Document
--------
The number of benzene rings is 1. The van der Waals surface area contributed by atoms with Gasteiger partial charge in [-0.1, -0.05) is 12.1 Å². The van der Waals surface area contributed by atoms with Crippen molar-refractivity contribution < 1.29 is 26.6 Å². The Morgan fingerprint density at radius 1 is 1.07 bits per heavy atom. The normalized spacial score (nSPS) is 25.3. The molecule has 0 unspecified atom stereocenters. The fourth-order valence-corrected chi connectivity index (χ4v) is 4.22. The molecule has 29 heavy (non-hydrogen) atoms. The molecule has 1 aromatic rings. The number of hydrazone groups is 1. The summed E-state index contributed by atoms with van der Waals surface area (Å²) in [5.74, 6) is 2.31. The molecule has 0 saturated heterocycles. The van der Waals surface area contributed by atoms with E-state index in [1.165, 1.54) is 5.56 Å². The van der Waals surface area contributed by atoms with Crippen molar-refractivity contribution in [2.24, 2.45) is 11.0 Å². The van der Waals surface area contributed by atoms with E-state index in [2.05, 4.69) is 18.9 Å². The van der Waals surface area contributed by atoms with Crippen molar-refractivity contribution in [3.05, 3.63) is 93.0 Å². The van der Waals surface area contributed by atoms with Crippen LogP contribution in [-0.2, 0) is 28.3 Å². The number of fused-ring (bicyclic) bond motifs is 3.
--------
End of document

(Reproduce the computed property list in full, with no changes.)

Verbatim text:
The number of benzene rings is 1. The van der Waals surface area contributed by atoms with Gasteiger partial charge in [-0.1, -0.05) is 12.1 Å². The van der Waals surface area contributed by atoms with Crippen molar-refractivity contribution < 1.29 is 26.6 Å². The Morgan fingerprint density at radius 1 is 1.07 bits per heavy atom. The normalized spacial score (nSPS) is 25.3. The molecule has 0 unspecified atom stereocenters. The fourth-order valence-corrected chi connectivity index (χ4v) is 4.22. The molecule has 29 heavy (non-hydrogen) atoms. The molecule has 1 aromatic rings. The number of hydrazone groups is 1. The summed E-state index contributed by atoms with van der Waals surface area (Å²) in [5.74, 6) is 2.31. The molecule has 0 saturated heterocycles. The van der Waals surface area contributed by atoms with E-state index in [1.165, 1.54) is 5.56 Å². The van der Waals surface area contributed by atoms with Crippen molar-refractivity contribution in [2.24, 2.45) is 11.0 Å². The van der Waals surface area contributed by atoms with E-state index in [2.05, 4.69) is 18.9 Å². The van der Waals surface area contributed by atoms with Crippen molar-refractivity contribution in [3.05, 3.63) is 93.0 Å². The van der Waals surface area contributed by atoms with Crippen LogP contribution in [-0.2, 0) is 28.3 Å². The number of fused-ring (bicyclic) bond motifs is 3.